There are many advantages to how schools like PLC successfully integrate information and learning technologies across the curriculum.  Our girls have access to the latest technology, hardware and software, and are able to use this to enhance and transform their learning.

With Great Power Comes Great Responsibility

We have the power to access unlimited information at our fingertips, but we need to be responsible with how we evaluate and use that information.  We have the power to influence local and global perceptions of ourselves and others, but have an ethical responsibility to do this in a fair and respectful manner. We have the power to focus on our screens all hours of the day and night, but need to be responsible for our own health and wellbeing.

What The Data Tells Us

According to the 2019 Happiness Report, “the large amount of time adolescents spend interacting with electronic devices [in their leisure time] may have direct links to unhappiness and/or may have displaced time once spent on more beneficial activities, leading to declines in happiness.”  Reasons for this can be seen as three-fold: device use at night impacting on sleep, device use replacing face-to-face contact and physical activities, and the role of social media.

There have been, and continue to be, many studies into the impact of night screen-time on sleep.  In a 2017 study , Brian Primack and associates from the Center for Research on Media, Technology and Health at the University of Pittsburgh, found that social media activity during the last 30 minutes before bed was the strongest indicator of a poor night’s sleep among young adults.  Factors mainly point towards the blue light emitted from screens, which inhibits melatonin levels, temptation to interact with social media through the night, and increasing anxiety throughout the day based on accumulated time on social media (Hogenboom, 2018). This can result in a vicious cycle: anxiety leading to poor sleep, and reduced sleep leading to increased anxiety.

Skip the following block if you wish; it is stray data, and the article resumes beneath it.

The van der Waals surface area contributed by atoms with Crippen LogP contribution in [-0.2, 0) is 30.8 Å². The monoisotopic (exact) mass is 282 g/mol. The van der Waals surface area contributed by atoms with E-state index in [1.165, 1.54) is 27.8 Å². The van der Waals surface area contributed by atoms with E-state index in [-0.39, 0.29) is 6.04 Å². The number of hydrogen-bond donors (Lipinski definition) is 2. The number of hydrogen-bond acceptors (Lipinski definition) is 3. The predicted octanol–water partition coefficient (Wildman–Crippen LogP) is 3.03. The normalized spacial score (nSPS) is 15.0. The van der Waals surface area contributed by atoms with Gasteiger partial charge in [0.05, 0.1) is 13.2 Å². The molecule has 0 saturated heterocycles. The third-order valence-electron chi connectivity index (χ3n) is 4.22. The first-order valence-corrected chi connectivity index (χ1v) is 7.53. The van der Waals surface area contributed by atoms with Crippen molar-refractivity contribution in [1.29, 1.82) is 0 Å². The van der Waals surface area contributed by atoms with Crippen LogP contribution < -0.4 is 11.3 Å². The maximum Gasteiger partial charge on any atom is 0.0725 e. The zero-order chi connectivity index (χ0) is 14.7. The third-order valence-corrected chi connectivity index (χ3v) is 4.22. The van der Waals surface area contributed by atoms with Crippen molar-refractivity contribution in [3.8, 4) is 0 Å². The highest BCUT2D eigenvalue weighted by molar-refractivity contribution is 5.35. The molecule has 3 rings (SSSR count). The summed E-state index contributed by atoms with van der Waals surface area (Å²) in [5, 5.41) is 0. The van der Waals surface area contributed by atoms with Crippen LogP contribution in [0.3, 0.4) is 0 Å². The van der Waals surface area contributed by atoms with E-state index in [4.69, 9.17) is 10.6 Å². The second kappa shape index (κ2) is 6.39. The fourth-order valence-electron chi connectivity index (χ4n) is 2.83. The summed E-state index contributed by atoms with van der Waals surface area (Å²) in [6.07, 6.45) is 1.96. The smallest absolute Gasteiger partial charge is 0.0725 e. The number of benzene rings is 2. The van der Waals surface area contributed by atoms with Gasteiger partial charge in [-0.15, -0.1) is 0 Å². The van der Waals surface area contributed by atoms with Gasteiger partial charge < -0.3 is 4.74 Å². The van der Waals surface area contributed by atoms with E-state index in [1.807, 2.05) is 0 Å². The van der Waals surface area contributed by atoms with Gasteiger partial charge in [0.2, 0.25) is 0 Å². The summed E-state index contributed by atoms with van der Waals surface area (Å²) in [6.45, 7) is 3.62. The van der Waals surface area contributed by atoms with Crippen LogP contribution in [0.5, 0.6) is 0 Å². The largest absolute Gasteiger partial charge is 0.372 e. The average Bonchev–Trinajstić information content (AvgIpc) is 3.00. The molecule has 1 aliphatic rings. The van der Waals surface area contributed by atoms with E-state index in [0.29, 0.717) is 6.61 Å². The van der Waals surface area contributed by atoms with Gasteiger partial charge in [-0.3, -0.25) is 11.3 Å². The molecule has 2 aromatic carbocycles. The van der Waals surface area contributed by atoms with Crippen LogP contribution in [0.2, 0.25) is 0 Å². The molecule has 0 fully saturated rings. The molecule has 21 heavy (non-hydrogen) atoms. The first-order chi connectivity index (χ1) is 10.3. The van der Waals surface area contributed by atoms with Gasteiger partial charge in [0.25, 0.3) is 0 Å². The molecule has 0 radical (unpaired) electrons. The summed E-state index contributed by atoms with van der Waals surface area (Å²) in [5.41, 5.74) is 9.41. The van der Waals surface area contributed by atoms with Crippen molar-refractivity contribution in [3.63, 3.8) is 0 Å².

It’s Not All Bad News

It’s not all bad news. Dr Bridianne O’Dea, research fellow at the Black Dog Institute, has several recommendations for using social media to boost your mental health or reduce negative impacts.  These are centred around taking responsibility for the quality and quantity of your social media usage, such as using apps to set boundaries and monitor usage, working out how technology works best for your relationships, and limiting phone use at night-time. Read the full list of the recommendations. 

PLC Lighthouse Community Conversations: Technology and Mental Health

A guest speaker from youth mental health organisation, Headspace, will be presenting a free parent/guardian and student information session on Wednesday 11 September in the Lighthouse. Find out more and book your place here 

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